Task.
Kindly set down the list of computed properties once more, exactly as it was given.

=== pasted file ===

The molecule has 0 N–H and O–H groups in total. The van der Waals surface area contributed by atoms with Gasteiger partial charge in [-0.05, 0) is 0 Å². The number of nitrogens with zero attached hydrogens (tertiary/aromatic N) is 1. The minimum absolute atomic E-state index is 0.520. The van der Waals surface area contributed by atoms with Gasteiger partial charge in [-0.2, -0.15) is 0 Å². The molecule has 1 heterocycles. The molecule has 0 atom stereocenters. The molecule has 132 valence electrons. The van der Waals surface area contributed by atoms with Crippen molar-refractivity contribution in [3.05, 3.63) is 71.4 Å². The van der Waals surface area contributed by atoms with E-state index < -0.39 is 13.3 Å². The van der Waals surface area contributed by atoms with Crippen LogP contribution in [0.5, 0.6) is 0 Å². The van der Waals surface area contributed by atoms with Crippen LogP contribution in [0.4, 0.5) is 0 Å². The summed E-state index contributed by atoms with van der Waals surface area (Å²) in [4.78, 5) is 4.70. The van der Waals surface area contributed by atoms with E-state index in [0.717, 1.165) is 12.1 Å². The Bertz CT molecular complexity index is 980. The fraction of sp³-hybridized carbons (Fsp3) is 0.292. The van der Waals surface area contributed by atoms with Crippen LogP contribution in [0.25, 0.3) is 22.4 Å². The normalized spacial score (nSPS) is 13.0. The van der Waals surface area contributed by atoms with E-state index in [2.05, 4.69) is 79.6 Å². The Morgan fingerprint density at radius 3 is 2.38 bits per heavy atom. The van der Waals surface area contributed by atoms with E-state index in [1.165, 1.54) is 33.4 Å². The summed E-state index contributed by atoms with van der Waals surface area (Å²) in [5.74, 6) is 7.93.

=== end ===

The molecule has 0 N–H and O–H groups in total. The van der Waals surface area contributed by atoms with Gasteiger partial charge in [-0.05, 0) is 0 Å². The number of nitrogens with zero attached hydrogens (tertiary/aromatic N) is 1. The minimum absolute atomic E-state index is 0.520. The van der Waals surface area contributed by atoms with Gasteiger partial charge in [-0.2, -0.15) is 0 Å². The molecule has 1 heterocycles. The molecule has 0 atom stereocenters. The molecule has 132 valence electrons. The van der Waals surface area contributed by atoms with Crippen molar-refractivity contribution in [3.05, 3.63) is 71.4 Å². The van der Waals surface area contributed by atoms with E-state index < -0.39 is 13.3 Å². The van der Waals surface area contributed by atoms with Crippen LogP contribution in [0.5, 0.6) is 0 Å². The van der Waals surface area contributed by atoms with Crippen LogP contribution in [0.4, 0.5) is 0 Å². The summed E-state index contributed by atoms with van der Waals surface area (Å²) in [4.78, 5) is 4.70. The van der Waals surface area contributed by atoms with E-state index in [0.717, 1.165) is 12.1 Å². The Bertz CT molecular complexity index is 980. The fraction of sp³-hybridized carbons (Fsp3) is 0.292. The van der Waals surface area contributed by atoms with Crippen LogP contribution in [0.25, 0.3) is 22.4 Å². The normalized spacial score (nSPS) is 13.0. The van der Waals surface area contributed by atoms with E-state index in [2.05, 4.69) is 79.6 Å². The Morgan fingerprint density at radius 3 is 2.38 bits per heavy atom. The van der Waals surface area contributed by atoms with E-state index in [1.165, 1.54) is 33.4 Å². The summed E-state index contributed by atoms with van der Waals surface area (Å²) in [5.74, 6) is 7.93.